In a preferred embodiment using the power-driven osteotome technique in the jawbone, the less dense bone, commonly referred to as Type III and Type IV bone tissue, can be compacted such that its density would be comparable to Type I or Type II bone tissue which is usually associated with the more dense cortical plates. However, the compacted bone tissue should not exceed the density of Type I bone. Density values above that of Type I bone could compromise the vascularization and remodeling of the newly packed bone tissue which can lead to a vascular necrosis resulting from inadequate fluid transport across the newly packed region.
Utilizing the osteotome tools 10 a-10 d also permits the raising of the sinus floor. As the bone is shaved from the side walls, the displaced bone is moved upwardly toward the sinus cavity by the concave faces 12 a-12 d. This build-up of the bone mass near the sinus boundary elevates the sinus floor, the periosteum, and the membrane layer. Because of the volume of bone located at the bottom of the tools adjacent to the concave faces 12 a-12 d, the end of the tool typically does not contact the sinus membrane. Instead, the displaced bone tissue engages this membrane. Often, the end of the tool does not penetrate past the original sinus boundary. However, whether the tool engages the membranes depends on the geometry of the concave faces 12 a-12 d (i.e. the volume of bone which can be contained in that face). If additional bone is needed to elevate the sinus floor, a prepared bone mixture can be added to the bore and pushed upwardly with the shaved bone by the concave faces 12 a-12 d to provide for additional elevation.
Utilization of the osteotome tools produces minimal heat in comparison with common drilling techniques which elevates the local bone tissue temperature due to the high friction at the cutting surfaces of the flutes. Elevated temperatures can damage the bone tissue and slow osseointegration. Thus, the use of the osteotome tools also enhances the quality of the bone tissue adjacent the implant.
FIGS. 2A-2D illustrate another type of osteotome tool 40 a-40 d. The tools 40 a-40 d are essentially the same as those shown in FIGS. 1A-1D except that the faces 42 a-42 d are outwardly convex. This shape is not conducive to carrying bone tissue that is shaved from the sides of the wall. Instead, the outwardly convex faces 42 a-42 d push the bone outwardly into the wall defining the bore. Because no bone tissue is being shaved from the walls and transported further into the bore, the diameter of the face 42 a on tool 40 a may be approximately the same or less than the diameter of a pilot hole if one is used. The tool 40 a may then taper beyond face 42 a to a diameter larger than the diameter of the pilot hole to force the bone tissue radially outward. Although the shape is shown as outwardly convex with a smooth point, it may also be curved with a sharp point. Alternatively, the convex faces 42 a-42 d may by merely conical in that they come to a sharp point. In yet a further alternative, the outwardly convex faces 42 a-42 d may have a small dimple at their extremities to displace a small amount of bone tissue inwardly.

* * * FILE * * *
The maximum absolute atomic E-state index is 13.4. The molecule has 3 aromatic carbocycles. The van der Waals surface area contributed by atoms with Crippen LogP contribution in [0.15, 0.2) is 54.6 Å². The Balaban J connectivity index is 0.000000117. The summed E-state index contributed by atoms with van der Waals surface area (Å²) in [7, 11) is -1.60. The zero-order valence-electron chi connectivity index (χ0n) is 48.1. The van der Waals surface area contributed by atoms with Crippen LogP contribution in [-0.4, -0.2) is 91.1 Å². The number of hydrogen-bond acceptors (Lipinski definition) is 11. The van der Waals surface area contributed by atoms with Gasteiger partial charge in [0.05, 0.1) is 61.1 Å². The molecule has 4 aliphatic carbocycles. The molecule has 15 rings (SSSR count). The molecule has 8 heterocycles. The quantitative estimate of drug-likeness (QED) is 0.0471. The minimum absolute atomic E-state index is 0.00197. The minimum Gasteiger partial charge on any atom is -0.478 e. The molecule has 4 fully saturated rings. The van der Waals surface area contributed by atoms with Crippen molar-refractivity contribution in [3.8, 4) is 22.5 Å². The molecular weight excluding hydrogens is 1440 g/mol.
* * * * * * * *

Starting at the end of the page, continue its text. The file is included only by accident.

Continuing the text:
FIGS. 3A-3B show yet another type of osteotome tool. In FIG. 3A, osteotome tool 50, shown in bone tissue 52, includes an internal channel 54 in which a fluid (liquid or gas) is carried to the face 56 of the tool 50. The fluid serves to lubricate the bore prior to, or concurrently with, the cutting process that occurs at the edge. The fluid may be an agent which promotes the growth of bone tissue to enhance the osseointegration of the implant around the bore. The channel 54 also assists in removing the collected bone tissue in face 56 in that applying pressure to the channel 54 expels the collected bone tissue from the face 56.
The osteotome tool 60 in FIG. 3B is similar to tool 50 of FIG. 3B except that the internal channel 64 carries fluid not only to the face 66, but to side exits 68 a and 68 b. Thus, the lubrication can also be provided to the bone tissue 52 at the sides of the tool 60.
FIGS. 4A-4D illustrate the process by which the osteotome tools 10 a-10 d of FIGS. 1A-1D are inserted into bone tissue 70. In FIG. 4A, the tool 10 a is inserted into the bone tissue 70 to a point where second transition 22 a meets the upper surface 72 of the bone tissue 70. As stated previously, tool 10 a, which has a smaller diameter than the remaining tools 10 b-10 d, is typically inserted into a small diameter pilot hole. Tool 10 b, shown in FIG. 4B, is then inserted until depth mark 26 b reaches the upper surface 72. Tool 10 c, shown in FIG. 4C, is inserted until depth mark 26 c reaches the upper surface 72 to further expand the bore and provide more compaction of the wall defining the bore. Lastly, tool 10 d is inserted into the bore until depth mark 26 d reaches the upper surface 72. Tool 10 d, shown in FIG. 4D, provides the last compaction of the wall defining the bore prior to the insertion of the implant.